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Performing Democracy: Syrian Art Practices Today
September 26, 2015 @ 6:30 pm - 7:30 pmFree
Even before the revolution broke out, but certainly after it, artistic practices in Syria often centered around democratizing the access to performative and artistic spaces. In the face of collective political calamity, a “democratization” of images takes place. This democratization, as Susan Sontag argued, turns the Event or calamity into an object that can be possessed. Indeed this is the case, however the unprecedented scale of the democratization of artistic space in Syria forces us to reflect further on the function of this objectification of the Event. To reflect on this issue, this panel invites the writer and theater practitioner Mohammad Al Attar and film critic Zaher Omareen to discuss the role of aesthetics in the political struggle in Syria. As Omareen will discuss through his work with “filmer cinema,” the small mobile film documentaries that are being produced in Syria today shown a remarkable vitality in aesthetic form that puts to question our most basic assumptions about aesthetic value. Whereas Omareen calls them filmer image makers, Al Attar subverts the entire theatrical structure by rearranging the relationship between the audience and the actors. As theater becomes democratized to allow the performances of the public at large, Al Attar reflects on the role of theater in the defiance of despair and in the work of building testimonies. Through their different media and production techniques, Omareen and Al Attar will reflect on how democracy is performed in Syria today, and together with them we expect to question such stable constellations as artist, spectator, and stage. This line of questioning will bring us closer to Syrian artistic expression and will allow us to reflect on basic, and enduring concepts about the relationship of art to politics.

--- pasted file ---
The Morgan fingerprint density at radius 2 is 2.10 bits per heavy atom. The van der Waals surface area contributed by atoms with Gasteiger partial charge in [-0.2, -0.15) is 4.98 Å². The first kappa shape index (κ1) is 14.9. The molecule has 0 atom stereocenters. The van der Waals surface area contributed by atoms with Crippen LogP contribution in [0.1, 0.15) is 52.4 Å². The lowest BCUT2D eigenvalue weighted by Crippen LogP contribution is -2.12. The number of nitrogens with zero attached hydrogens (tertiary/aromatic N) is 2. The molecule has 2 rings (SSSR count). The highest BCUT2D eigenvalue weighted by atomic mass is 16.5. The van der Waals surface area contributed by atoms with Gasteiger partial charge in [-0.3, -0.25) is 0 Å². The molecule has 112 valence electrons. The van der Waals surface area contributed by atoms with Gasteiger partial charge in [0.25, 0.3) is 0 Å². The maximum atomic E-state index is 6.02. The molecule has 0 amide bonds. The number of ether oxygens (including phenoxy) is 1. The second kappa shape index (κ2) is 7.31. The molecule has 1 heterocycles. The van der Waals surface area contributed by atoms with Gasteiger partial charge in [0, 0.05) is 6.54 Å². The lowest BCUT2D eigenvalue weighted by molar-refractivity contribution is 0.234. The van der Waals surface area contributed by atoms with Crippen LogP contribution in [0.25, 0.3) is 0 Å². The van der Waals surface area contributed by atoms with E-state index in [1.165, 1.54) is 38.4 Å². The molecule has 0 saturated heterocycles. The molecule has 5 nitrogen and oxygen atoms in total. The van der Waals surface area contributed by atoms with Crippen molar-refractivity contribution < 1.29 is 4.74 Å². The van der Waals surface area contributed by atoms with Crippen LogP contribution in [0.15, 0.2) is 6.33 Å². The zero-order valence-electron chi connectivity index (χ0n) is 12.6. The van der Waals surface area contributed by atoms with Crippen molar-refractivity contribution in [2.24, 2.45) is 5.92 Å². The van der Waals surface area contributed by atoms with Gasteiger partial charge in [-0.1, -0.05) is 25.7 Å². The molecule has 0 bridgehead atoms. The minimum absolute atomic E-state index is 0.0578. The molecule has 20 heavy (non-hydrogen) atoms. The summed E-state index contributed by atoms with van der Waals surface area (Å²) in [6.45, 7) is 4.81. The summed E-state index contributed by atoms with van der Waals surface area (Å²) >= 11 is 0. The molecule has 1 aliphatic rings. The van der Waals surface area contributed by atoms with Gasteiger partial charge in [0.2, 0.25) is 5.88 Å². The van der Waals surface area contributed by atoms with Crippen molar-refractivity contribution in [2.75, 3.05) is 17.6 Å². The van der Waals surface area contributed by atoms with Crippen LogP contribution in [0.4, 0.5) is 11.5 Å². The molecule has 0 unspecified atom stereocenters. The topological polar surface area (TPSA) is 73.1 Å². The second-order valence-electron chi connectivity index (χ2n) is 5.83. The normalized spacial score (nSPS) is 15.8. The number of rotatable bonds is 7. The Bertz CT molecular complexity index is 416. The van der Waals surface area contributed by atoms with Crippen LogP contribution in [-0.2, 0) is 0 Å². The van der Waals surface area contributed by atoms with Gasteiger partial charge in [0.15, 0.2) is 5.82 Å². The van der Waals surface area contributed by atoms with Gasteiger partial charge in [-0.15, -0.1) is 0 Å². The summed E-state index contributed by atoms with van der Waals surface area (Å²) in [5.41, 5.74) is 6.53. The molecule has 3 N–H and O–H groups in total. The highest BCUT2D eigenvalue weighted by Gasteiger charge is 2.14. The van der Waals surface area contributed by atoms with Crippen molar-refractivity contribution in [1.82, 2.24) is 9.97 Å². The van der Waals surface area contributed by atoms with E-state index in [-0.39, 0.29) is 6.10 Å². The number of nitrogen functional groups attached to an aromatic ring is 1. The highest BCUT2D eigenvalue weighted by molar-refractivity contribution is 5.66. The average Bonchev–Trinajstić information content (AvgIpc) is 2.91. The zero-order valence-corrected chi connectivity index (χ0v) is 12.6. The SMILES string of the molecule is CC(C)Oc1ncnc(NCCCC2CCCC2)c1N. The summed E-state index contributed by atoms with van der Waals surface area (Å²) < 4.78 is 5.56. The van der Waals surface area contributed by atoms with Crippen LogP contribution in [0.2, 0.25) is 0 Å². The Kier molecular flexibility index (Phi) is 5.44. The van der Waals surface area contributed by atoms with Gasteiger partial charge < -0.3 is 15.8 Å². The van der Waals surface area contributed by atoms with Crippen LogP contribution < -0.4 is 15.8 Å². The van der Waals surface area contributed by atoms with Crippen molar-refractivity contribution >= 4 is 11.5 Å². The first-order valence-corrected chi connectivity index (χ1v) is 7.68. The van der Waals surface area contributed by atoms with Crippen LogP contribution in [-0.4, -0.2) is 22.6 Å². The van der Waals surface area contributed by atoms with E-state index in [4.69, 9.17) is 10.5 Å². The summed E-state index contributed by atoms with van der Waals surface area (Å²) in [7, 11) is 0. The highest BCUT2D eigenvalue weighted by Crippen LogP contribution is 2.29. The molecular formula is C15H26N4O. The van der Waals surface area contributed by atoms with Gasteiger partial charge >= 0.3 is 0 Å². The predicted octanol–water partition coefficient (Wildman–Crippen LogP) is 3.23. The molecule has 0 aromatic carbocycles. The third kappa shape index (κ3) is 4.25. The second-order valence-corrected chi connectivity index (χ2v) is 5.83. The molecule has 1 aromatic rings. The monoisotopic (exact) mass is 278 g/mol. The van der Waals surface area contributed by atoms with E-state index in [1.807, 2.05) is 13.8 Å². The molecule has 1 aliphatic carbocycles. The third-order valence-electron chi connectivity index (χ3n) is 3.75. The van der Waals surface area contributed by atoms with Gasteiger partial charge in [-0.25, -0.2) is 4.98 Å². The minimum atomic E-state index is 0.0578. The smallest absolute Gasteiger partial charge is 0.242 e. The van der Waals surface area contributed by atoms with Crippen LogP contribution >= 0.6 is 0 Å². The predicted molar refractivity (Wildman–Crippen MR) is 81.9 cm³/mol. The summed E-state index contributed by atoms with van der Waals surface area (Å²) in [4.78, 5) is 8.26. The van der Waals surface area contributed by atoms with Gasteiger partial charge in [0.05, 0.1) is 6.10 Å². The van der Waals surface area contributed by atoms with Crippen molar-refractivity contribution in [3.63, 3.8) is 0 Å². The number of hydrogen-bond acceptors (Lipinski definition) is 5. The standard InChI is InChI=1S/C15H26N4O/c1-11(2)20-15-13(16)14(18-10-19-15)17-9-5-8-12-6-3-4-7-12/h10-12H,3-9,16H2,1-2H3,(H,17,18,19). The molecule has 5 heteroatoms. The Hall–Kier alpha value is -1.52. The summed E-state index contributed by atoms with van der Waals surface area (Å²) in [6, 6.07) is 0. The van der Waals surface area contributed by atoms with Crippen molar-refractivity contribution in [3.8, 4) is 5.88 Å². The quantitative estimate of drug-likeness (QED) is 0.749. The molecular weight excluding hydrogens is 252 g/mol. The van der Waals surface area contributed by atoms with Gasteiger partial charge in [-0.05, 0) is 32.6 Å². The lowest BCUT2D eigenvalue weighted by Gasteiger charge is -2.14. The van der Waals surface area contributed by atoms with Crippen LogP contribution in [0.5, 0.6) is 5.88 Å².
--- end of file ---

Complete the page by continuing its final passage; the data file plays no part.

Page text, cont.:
Zaher Omareen is a Syrian documentarist and researcher, recently featured in the Victoria and Albert’s exhibition Disobedient Objects and in the British Council – London’s Third Space exhibition. He is co-editor of Syria Speaks: Art and Culture from the Frontline (Saqi Books, 2014), and his articles and short stories have been published in English and Arabic. He curated several exhibitions of Syrian uprising art in Amsterdam, Copenhagen and London. He is a PhD candidate in contemporary documentary cinema and new media at Goldsmiths College, London.
The panel is moderated by Rana Issa